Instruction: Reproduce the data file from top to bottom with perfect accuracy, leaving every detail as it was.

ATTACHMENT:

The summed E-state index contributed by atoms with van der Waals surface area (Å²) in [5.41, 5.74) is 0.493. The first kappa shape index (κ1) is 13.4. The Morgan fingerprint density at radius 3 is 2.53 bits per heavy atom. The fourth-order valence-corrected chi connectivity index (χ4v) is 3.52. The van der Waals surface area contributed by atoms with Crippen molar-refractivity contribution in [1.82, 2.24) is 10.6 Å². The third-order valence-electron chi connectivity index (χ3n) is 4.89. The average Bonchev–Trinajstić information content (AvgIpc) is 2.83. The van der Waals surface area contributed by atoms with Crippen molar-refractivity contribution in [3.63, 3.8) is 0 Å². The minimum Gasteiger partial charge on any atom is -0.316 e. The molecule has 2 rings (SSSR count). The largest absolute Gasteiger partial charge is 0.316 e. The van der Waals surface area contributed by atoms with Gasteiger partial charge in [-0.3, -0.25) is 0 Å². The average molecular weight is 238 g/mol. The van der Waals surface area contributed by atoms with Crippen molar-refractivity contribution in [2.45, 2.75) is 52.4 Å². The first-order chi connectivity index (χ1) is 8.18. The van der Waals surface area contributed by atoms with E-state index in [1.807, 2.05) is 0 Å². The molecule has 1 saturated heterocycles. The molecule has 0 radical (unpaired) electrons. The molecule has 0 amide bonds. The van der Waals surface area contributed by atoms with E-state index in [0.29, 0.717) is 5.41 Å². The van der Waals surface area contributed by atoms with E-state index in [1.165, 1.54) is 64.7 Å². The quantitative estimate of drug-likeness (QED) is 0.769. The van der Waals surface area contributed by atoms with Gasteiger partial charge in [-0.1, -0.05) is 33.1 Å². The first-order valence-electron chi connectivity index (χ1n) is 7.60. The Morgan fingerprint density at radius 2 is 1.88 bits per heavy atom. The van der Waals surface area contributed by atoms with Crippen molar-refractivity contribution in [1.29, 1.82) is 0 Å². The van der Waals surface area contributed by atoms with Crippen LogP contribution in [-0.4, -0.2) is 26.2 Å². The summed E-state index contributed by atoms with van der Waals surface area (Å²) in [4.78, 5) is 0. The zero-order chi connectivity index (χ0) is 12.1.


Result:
The summed E-state index contributed by atoms with van der Waals surface area (Å²) in [5.41, 5.74) is 0.493. The first kappa shape index (κ1) is 13.4. The Morgan fingerprint density at radius 3 is 2.53 bits per heavy atom. The fourth-order valence-corrected chi connectivity index (χ4v) is 3.52. The van der Waals surface area contributed by atoms with Crippen molar-refractivity contribution in [1.82, 2.24) is 10.6 Å². The third-order valence-electron chi connectivity index (χ3n) is 4.89. The average Bonchev–Trinajstić information content (AvgIpc) is 2.83. The van der Waals surface area contributed by atoms with Crippen molar-refractivity contribution in [3.63, 3.8) is 0 Å². The minimum Gasteiger partial charge on any atom is -0.316 e. The molecule has 2 rings (SSSR count). The largest absolute Gasteiger partial charge is 0.316 e. The van der Waals surface area contributed by atoms with Gasteiger partial charge in [-0.3, -0.25) is 0 Å². The average molecular weight is 238 g/mol. The van der Waals surface area contributed by atoms with Crippen molar-refractivity contribution in [2.45, 2.75) is 52.4 Å². The first-order chi connectivity index (χ1) is 8.18. The van der Waals surface area contributed by atoms with E-state index in [1.807, 2.05) is 0 Å². The molecule has 1 saturated heterocycles. The molecule has 0 radical (unpaired) electrons. The molecule has 0 amide bonds. The van der Waals surface area contributed by atoms with E-state index in [0.29, 0.717) is 5.41 Å². The van der Waals surface area contributed by atoms with E-state index in [1.165, 1.54) is 64.7 Å². The quantitative estimate of drug-likeness (QED) is 0.769. The van der Waals surface area contributed by atoms with Gasteiger partial charge in [-0.1, -0.05) is 33.1 Å². The first-order valence-electron chi connectivity index (χ1n) is 7.60. The Morgan fingerprint density at radius 2 is 1.88 bits per heavy atom. The van der Waals surface area contributed by atoms with Crippen molar-refractivity contribution in [1.29, 1.82) is 0 Å². The van der Waals surface area contributed by atoms with Crippen LogP contribution in [-0.4, -0.2) is 26.2 Å². The summed E-state index contributed by atoms with van der Waals surface area (Å²) in [4.78, 5) is 0. The zero-order chi connectivity index (χ0) is 12.1.